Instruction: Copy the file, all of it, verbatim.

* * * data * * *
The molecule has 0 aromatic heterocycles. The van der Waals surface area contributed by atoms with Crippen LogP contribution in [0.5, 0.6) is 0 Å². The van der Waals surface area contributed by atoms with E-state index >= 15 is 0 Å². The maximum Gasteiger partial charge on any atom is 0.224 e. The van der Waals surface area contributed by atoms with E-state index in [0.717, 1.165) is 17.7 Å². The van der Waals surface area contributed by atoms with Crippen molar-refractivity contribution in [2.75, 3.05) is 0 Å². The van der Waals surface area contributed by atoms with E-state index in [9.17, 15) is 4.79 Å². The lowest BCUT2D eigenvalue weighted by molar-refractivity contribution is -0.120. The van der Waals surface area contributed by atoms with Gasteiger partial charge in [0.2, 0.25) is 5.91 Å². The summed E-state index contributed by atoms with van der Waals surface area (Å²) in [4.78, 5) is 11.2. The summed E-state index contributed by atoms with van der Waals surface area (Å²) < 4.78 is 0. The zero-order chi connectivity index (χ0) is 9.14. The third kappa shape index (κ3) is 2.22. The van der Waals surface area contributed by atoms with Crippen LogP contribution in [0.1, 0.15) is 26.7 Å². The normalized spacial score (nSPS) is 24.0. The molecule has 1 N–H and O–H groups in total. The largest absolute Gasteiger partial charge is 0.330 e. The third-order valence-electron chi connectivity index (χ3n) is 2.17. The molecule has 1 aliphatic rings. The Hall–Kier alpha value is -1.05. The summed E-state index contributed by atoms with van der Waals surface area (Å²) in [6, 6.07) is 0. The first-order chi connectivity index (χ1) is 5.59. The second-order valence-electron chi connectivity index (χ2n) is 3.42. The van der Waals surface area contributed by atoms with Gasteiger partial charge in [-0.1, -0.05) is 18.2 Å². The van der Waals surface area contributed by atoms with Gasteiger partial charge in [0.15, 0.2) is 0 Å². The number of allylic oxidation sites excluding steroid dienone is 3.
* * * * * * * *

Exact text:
The molecule has 0 aromatic heterocycles. The van der Waals surface area contributed by atoms with Crippen LogP contribution in [0.5, 0.6) is 0 Å². The van der Waals surface area contributed by atoms with E-state index >= 15 is 0 Å². The maximum Gasteiger partial charge on any atom is 0.224 e. The van der Waals surface area contributed by atoms with E-state index in [0.717, 1.165) is 17.7 Å². The van der Waals surface area contributed by atoms with Crippen molar-refractivity contribution in [2.75, 3.05) is 0 Å². The van der Waals surface area contributed by atoms with E-state index in [9.17, 15) is 4.79 Å². The lowest BCUT2D eigenvalue weighted by molar-refractivity contribution is -0.120. The van der Waals surface area contributed by atoms with Gasteiger partial charge in [0.2, 0.25) is 5.91 Å². The summed E-state index contributed by atoms with van der Waals surface area (Å²) in [4.78, 5) is 11.2. The summed E-state index contributed by atoms with van der Waals surface area (Å²) < 4.78 is 0. The zero-order chi connectivity index (χ0) is 9.14. The third kappa shape index (κ3) is 2.22. The van der Waals surface area contributed by atoms with Crippen LogP contribution in [0.1, 0.15) is 26.7 Å². The normalized spacial score (nSPS) is 24.0. The molecule has 1 N–H and O–H groups in total. The largest absolute Gasteiger partial charge is 0.330 e. The third-order valence-electron chi connectivity index (χ3n) is 2.17. The molecule has 1 aliphatic rings. The Hall–Kier alpha value is -1.05. The summed E-state index contributed by atoms with van der Waals surface area (Å²) in [6, 6.07) is 0. The first-order chi connectivity index (χ1) is 5.59. The second-order valence-electron chi connectivity index (χ2n) is 3.42. The van der Waals surface area contributed by atoms with Gasteiger partial charge in [-0.1, -0.05) is 18.2 Å². The van der Waals surface area contributed by atoms with Gasteiger partial charge in [0.15, 0.2) is 0 Å². The number of allylic oxidation sites excluding steroid dienone is 3.